American society loves football so much it avoids hard discussions about the sport’s safety
By Ken Reed
We found out recently that a bright young man with a big heart and promising future died because of football.
Twelve-year National Football League veteran and three-time pro bowler Vincent Jackson, who died at age 38 in February, had stage 2 CTE (chronic traumatic encephalopathy) his family announced on Thursday.
CTE is a degenerative brain disease caused by a history of multiple concussions and/or repetitive blows to the head – as is often the case in heavy contact sports like football and hockey. Stage 2 CTE is associated with behavioural symptoms such as violent aggression, impulsivity, depression, paranoia and suicidal ideation.
Life is dangerous. And there are many dangerous professions. But when it comes to brain health, pro football has to be near the top.
“Vincent Jackson was a brilliant, disciplined, gentle giant whose life began to change in his mid-30s,” said Dr. Ann McKee, chief of neuropathology for the VA Boston Healthcare System and director of the BU CTE Center and VA-BU-CLF Brain Bank. “He became depressed, with progressive memory loss, problem-solving difficulties, paranoia, and eventually extreme social isolation.
“That his brain showed stage 2 CTE should no longer surprise us; these results have become commonplace,” said McKee.
“What is surprising is that so many football players have died with CTE and so little is being done to make football, at all levels, safer by limiting the number of repetitive subconcussive hits. CTE will not disappear by ignoring it; we need to actively address the risk that football poses to brain health and to support the players who are struggling.”
When Jackson turned 18 and embarked on his college football career, the dangers of CTE weren’t widely known. Today, that’s not the case. The negative impact concussions and repetitive brain trauma can have (including CTE) is widely known. Most college and pro football players understand, at least to some degree, the brain health risks that come with playing football. Undoubtedly, they – and their loved ones – should be educated more on the risks of playing football. But the vast majority of college and pro football players are over 18-years-old and free to decide.
My biggest concern is youth and high school football players who haven’t reached the age of consent and whose brains are still developing. In these cases, the adults in their lives – parents and coaches – are making the final decision as to whether or not a kid should play football.
Dr. Bennet Omalu is the forensic neuropathologist who brought CTE, its potentially dire consequences, and the dangers of playing football to the public’s attention. He’s played by Will Smith in the movie Concussion.
“We should at least wait for our children to grow up, be provided with the information and education on the risk of play, and let them make their own decisions,” wrote Omalu in a New York Times opinion piece. “No adult, not a parent or a coach, should be allowed to make this potentially life-altering decision for a child.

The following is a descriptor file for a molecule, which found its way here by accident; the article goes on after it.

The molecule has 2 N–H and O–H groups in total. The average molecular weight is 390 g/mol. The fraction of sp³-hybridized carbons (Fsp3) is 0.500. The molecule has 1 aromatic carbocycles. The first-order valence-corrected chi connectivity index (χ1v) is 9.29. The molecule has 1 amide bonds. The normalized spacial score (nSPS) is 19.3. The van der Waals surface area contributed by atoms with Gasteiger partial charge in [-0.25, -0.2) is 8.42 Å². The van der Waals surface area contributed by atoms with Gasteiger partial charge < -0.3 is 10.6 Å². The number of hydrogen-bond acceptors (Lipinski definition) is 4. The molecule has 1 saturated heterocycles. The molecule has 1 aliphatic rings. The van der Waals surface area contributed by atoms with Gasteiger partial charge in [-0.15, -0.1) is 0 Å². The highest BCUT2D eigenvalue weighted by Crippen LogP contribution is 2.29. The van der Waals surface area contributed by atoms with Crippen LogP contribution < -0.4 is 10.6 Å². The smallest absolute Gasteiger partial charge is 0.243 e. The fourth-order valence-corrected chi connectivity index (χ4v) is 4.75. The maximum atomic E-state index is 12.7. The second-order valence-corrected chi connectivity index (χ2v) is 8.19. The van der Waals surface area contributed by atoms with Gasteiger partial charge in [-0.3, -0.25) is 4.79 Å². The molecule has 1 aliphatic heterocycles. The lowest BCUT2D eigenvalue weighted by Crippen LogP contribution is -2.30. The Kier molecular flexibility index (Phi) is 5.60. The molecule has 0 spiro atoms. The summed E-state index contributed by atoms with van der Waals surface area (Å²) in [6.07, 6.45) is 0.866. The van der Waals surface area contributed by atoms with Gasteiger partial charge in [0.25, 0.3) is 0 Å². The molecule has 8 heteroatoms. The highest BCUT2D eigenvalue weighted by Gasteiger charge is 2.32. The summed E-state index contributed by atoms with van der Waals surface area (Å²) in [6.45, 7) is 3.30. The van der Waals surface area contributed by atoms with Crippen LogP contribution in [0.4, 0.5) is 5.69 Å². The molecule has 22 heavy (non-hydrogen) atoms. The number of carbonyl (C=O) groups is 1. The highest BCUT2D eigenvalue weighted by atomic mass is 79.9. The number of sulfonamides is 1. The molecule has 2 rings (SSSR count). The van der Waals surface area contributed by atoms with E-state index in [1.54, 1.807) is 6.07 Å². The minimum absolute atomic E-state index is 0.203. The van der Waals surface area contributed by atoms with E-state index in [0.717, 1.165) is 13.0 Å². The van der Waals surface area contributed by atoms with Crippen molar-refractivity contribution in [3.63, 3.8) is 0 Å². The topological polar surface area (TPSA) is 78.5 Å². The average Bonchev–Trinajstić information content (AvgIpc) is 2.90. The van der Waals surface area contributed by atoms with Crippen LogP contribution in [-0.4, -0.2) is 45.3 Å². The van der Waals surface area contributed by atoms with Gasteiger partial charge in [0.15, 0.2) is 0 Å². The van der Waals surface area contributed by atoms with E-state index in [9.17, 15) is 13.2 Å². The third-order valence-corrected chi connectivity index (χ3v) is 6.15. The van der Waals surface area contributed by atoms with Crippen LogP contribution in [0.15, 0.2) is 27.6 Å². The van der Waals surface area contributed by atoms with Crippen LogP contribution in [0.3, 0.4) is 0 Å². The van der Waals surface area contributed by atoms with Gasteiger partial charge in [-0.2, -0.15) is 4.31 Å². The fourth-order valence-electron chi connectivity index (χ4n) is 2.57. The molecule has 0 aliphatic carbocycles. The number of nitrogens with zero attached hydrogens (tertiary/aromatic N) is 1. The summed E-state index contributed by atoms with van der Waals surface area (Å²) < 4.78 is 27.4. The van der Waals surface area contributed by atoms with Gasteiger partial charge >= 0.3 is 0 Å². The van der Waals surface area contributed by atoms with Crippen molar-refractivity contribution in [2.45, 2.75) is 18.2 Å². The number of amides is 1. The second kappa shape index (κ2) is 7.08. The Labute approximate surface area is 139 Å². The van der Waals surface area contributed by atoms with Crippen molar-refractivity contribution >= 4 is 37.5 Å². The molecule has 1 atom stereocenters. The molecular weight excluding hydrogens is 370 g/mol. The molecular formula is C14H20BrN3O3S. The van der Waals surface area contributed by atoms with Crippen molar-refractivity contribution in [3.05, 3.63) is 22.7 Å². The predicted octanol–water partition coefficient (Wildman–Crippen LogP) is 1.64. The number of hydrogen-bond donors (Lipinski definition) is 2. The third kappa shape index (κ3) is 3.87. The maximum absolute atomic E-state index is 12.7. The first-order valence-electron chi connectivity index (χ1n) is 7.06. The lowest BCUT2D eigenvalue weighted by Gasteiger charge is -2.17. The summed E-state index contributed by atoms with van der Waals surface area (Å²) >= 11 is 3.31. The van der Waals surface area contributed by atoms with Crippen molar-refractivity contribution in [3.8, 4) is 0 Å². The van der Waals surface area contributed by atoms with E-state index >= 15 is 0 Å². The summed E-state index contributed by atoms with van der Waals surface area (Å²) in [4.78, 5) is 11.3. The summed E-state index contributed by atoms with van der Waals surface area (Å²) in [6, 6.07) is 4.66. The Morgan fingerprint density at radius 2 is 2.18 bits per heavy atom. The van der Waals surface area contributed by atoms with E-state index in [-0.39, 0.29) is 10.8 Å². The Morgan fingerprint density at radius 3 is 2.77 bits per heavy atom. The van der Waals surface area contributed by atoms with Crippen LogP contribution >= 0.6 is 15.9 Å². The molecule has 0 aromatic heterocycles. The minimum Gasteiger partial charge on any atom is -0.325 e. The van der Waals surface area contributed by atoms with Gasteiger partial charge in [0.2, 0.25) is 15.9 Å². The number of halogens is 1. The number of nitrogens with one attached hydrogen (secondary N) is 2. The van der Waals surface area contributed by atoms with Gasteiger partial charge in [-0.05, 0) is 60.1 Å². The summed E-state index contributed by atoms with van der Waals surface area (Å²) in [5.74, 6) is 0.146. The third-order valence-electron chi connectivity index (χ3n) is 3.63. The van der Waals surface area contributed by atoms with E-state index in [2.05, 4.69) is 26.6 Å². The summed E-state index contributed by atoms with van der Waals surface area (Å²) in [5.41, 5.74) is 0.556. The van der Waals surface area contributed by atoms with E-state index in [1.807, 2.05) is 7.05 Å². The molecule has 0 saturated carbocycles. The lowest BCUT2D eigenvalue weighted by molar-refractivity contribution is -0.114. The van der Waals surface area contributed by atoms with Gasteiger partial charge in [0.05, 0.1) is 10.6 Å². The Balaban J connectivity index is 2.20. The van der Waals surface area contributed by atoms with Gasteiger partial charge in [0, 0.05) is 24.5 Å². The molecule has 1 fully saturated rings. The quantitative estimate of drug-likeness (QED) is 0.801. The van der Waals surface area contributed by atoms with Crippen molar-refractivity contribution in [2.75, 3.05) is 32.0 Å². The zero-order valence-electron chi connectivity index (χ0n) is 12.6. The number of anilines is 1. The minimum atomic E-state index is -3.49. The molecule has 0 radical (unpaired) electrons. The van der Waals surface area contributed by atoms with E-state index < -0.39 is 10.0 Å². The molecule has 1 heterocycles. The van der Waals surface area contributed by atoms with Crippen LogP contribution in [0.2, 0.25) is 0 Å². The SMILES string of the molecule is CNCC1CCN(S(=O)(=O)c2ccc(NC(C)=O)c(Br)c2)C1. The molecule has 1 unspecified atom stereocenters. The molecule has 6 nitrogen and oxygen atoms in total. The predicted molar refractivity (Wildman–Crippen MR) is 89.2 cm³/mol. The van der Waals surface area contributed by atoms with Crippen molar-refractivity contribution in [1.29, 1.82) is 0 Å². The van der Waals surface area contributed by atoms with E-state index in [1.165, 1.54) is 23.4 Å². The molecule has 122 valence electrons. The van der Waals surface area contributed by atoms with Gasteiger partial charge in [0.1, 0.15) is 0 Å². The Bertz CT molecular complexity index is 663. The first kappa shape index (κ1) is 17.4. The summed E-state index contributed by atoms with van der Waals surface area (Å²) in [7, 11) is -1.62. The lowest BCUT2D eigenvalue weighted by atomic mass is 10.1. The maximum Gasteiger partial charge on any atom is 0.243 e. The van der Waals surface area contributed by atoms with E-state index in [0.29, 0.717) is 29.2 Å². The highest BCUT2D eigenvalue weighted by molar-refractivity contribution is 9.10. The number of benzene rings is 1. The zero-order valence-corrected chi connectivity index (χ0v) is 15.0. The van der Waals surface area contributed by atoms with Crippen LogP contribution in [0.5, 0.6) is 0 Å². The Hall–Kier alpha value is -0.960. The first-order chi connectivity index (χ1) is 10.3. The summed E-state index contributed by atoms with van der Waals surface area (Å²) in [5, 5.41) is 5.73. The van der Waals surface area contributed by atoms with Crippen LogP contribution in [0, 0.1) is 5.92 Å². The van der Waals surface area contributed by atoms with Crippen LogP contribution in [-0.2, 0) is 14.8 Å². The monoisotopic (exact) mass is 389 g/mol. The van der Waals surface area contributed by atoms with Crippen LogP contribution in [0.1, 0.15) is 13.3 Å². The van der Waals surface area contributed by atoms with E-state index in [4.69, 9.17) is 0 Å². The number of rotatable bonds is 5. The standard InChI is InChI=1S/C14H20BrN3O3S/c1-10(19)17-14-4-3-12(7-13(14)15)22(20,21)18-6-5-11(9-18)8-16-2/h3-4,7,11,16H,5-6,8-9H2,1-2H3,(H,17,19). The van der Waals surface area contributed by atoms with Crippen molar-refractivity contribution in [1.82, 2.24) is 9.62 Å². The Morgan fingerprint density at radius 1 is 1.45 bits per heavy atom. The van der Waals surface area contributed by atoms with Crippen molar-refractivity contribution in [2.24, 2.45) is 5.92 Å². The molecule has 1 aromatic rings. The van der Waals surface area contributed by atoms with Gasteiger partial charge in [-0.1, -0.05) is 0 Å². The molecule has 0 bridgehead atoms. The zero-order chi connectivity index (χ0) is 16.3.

“We have a legal age for drinking alcohol; for joining the military; for voting; for smoking; for driving; and for consenting to have sex,” wrote Omalu. “We must have the same when it comes to protecting the organ that defines who we are as human beings.”
It’s hard to argue with that.
Click here to downloadThe challenge – and it’s a huge one – is that American society loves football so much that it’s easy to avoid hard discussions about the sport’s safety. It’s a fun and entertaining sport, no doubt. But we must look at it head on with clear eyes. Broken arms, torn knee ligaments and dislocated shoulders are one thing. Serious damage to the brain, the organ that gives humans their personalities and ability to function effectively, is quite another.
An eye-opening study done by researchers at the Boston University CTE Center shows that each year a person endures repetitive head collisions in football, the risk of developing CTE increases by 30 per cent. In addition, for every 2.6 years of play, the risk of developing CTE doubles.
It’s not realistic to think football will ever be banned in the United States. However, we need to do all we can to limit contact to the head in the sport. Some steps have been taken in this direction, but more needs to be done. Some possibilities presented by various parties include eliminating full-contact practices, no tackling or blocking that leads with the head instead of shoulders and arms, requiring all linemen to be in two-point stances, and severe penalties for spearing.
If these actions – or others with a similar intent – aren’t implemented, we’ll continue to regularly read sad stories like that of Jackson and former NFL player Philip Adams. The same week the news about Jackson broke we learned that Adams had stage 2 CTE when he shot and killed six people before taking his own life in April in South Carolina.
It’s all just so sad.
— Ken Reed is sports policy director for League of Fans, a sports reform project. He is the author of The Sports Reformers, Ego vs. Soul in Sports, and How We Can Save Sports.
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League of Fans is a sports reform project founded by Ralph Nader to fight for the higher principles of justice, fair play, equal opportunity and civil rights in sports; and to encourage safety and civic responsibility in sports industry and culture.
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